No animal is reared for meat in the villages here in the hills. And an animal’s death is mourned just as much as a family member’s.
Here, man chooses to be animal himself and treat another animal as family.

I turned Vegan thinking it would help end suffering, save the planet and create a peaceful world.
I still oppose commercial farming of animals.
But, this experience of witnessing symbiotic coexistence between man and animal has only made me realise my own animal self,
And how,
To understand our nature better, we need to spend time in nature.

While educating myself about veganism on my smartphone screen, all I could see was oppression and violence inflicted by us on animals.
I could feel a sense of guilt and hopelessness inside me for what we do to our fellow earthlings.

But out here in nature,
far away from the civilization I was brought up in, I could witness the animal side of us humans –
calm, compassionate and caring in the heart.
This education filled me with warmth, hope and optimism.

As I journey back to my life in the city,
A deeper understanding dawns upon me with each step,
About our true nature as a being,
The love we all have in our hearts,
And the way we should tread forward despite our conditioning,
Retaining the deep loving spirit that is part of us all.

Once we can do that, can we ever hurt any being?

Yak cheese tastes amazing by the way.
But what would feel inevitably better and worth experiencing is the gentle rub of a Yak’s fur on your shoulder on a windy winter morning.



What writing everyday taught me about being a better person

A few days ago, one of my friends asked me a question that I had never confronted myself with.

‘How do you manage to write a blog post every day? What’s the most difficult part about it?’

I thought about it for a while. And I realised, writing a blog post is not the most difficult thing in the exercise. It is writing the first few lines of the blog post that’s most challenging. Once you’re past the first few lines, the blog post fashions itself.
All I have to do is get past the first few lines. Once I am past the inertia, it is a breeze.

The same is also true for physical activities. I remember the toughest phase of my bicycle trip to the mountains to be the first half an hour of the ride.
Once your body is warmed up, you don’t even realise you’re bicycling. The process just happens on its own.

Extrapolating further,
I wonder if the same is true for the more human qualities one wishes to embody.
We all wish to be better human beings.
We desire to be more loving, more accepting, more friendly and allow ourself to have an open heart.

But if we think of starting to embody these qualities all through our existence, the task, however desirable, seems to be far too daunting.

How do I have such an open heart full of love all through my life !’ one would wonder.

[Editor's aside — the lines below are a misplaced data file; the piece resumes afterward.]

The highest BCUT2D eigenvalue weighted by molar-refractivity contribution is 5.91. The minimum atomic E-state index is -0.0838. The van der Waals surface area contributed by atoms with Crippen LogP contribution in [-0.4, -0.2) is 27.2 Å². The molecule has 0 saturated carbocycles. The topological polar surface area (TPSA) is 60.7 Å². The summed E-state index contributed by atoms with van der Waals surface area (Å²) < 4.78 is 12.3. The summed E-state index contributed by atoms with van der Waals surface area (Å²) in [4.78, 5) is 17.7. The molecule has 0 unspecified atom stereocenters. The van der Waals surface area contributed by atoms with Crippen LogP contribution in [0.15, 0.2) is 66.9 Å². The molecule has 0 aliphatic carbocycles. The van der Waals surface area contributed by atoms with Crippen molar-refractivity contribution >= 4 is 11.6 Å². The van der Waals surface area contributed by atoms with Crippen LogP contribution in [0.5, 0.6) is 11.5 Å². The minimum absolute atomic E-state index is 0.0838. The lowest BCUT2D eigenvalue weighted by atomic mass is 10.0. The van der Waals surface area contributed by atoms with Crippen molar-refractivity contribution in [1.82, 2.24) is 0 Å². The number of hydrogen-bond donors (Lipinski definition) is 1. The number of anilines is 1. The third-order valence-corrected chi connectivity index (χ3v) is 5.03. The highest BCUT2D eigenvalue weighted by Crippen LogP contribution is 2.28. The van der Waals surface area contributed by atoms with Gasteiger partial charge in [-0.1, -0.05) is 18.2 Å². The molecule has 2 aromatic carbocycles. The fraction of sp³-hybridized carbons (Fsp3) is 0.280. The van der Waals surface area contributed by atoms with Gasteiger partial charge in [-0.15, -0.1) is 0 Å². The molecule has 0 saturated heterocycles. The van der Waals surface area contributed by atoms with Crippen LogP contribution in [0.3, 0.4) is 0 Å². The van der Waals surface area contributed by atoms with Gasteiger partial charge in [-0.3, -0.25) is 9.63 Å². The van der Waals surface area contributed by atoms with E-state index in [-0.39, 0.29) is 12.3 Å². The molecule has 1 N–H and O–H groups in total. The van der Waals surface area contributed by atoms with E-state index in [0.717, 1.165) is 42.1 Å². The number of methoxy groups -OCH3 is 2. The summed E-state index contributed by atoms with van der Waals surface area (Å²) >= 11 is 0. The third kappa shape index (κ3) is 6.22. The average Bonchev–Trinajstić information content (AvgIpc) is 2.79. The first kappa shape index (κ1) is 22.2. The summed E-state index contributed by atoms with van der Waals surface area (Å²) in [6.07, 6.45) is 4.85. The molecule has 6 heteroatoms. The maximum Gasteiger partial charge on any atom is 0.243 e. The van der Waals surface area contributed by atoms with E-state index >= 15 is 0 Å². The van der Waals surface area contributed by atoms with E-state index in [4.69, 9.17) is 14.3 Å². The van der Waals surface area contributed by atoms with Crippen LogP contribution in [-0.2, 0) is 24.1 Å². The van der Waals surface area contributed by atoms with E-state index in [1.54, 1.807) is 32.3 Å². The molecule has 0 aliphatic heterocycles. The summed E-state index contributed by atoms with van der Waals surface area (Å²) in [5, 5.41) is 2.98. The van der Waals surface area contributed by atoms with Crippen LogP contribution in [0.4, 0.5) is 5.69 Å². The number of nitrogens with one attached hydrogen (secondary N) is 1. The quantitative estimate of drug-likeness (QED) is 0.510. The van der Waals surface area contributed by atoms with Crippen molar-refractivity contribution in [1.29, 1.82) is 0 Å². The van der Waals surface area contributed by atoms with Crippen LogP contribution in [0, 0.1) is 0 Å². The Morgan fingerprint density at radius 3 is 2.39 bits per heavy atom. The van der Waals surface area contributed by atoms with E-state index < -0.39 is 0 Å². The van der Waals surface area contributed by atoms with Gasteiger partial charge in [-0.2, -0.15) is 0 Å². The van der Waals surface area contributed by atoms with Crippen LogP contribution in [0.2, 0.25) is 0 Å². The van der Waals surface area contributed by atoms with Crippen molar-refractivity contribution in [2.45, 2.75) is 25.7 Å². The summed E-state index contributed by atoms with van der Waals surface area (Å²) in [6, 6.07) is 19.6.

But there is a way of thinking that makes the task much easier and accessible.

Say you wish to be more compassionate and loving.
Don’t think about being compassionate and loving all through your existence.

Just start to be compassionate and loving in the present moment.

Once you are past the barricades you’ve built around your heart, the task becomes easier and but natural.

Of course, this has to be practiced every single day with solemn awareness.
Just how I choose to begin to write and get past the first few lines every single day.

Before you know you will have a continuum of existence, full of the qualities you always wished to embody.

Open your heart and ask,
What quality do I wish to imbibe.
And start.

You will realize your better self with every glorious sunrise.

To your undeniable growth.



Who is a friend?

How we define a friend changes with age doesn’t it?
I remember when I was little, anyone who would choose to share time and space with me was my friend. And what an eclectic mix of friends did I have !
The carpenter working at home was my friend, so was the lady selling Jamun berries on the street. The scientist uncle who introduced me to the wonderous night sky to the toddler rocking in the pram next door,
The immediate world around me was full of friends!

But over time, as it happens to all of us, the group of friends narrowed down to a chosen few. We had limited time on our hands and had only so much of our attention we could give to people around.
Friends became our world but that world also shrunk considerably as compared to childhood.

We share a mysterious friendship with a childhood friend. Even if we haven’t talked to them in years, the moment we hear their voice over a phone call, we feel a profound camaraderie.
Why is that?

A few reason I can think of that could explain it :

1) A childhood friend reminds us of our roots, of who we were,